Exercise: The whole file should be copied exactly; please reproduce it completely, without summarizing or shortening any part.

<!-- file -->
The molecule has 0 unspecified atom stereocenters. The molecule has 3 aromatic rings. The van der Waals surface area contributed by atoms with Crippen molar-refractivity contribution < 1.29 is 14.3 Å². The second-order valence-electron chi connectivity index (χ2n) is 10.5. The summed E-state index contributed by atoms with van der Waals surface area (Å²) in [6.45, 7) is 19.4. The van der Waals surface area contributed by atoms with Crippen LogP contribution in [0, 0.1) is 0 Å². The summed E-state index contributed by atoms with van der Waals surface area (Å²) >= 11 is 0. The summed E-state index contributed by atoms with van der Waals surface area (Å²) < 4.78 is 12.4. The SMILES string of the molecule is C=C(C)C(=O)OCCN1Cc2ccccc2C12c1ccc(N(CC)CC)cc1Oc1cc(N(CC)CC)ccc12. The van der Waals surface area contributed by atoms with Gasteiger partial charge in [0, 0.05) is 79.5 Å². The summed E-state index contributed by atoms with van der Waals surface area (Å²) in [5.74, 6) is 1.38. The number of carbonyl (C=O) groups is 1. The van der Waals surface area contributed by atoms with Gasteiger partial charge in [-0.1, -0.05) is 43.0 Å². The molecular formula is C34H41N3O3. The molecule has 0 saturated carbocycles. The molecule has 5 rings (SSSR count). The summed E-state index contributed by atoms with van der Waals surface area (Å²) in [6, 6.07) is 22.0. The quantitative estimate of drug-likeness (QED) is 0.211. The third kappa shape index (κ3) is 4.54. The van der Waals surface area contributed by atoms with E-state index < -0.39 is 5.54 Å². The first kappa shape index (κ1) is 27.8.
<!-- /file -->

The molecule has 0 unspecified atom stereocenters. The molecule has 3 aromatic rings. The van der Waals surface area contributed by atoms with Crippen molar-refractivity contribution < 1.29 is 14.3 Å². The second-order valence-electron chi connectivity index (χ2n) is 10.5. The summed E-state index contributed by atoms with van der Waals surface area (Å²) in [6.45, 7) is 19.4. The van der Waals surface area contributed by atoms with Crippen LogP contribution in [0, 0.1) is 0 Å². The summed E-state index contributed by atoms with van der Waals surface area (Å²) >= 11 is 0. The summed E-state index contributed by atoms with van der Waals surface area (Å²) < 4.78 is 12.4. The SMILES string of the molecule is C=C(C)C(=O)OCCN1Cc2ccccc2C12c1ccc(N(CC)CC)cc1Oc1cc(N(CC)CC)ccc12. The van der Waals surface area contributed by atoms with Gasteiger partial charge in [0, 0.05) is 79.5 Å². The summed E-state index contributed by atoms with van der Waals surface area (Å²) in [5.74, 6) is 1.38. The number of carbonyl (C=O) groups is 1. The van der Waals surface area contributed by atoms with Gasteiger partial charge in [-0.1, -0.05) is 43.0 Å². The molecular formula is C34H41N3O3. The molecule has 0 saturated carbocycles. The molecule has 5 rings (SSSR count). The summed E-state index contributed by atoms with van der Waals surface area (Å²) in [6, 6.07) is 22.0. The quantitative estimate of drug-likeness (QED) is 0.211. The third kappa shape index (κ3) is 4.54. The van der Waals surface area contributed by atoms with E-state index < -0.39 is 5.54 Å². The first kappa shape index (κ1) is 27.8.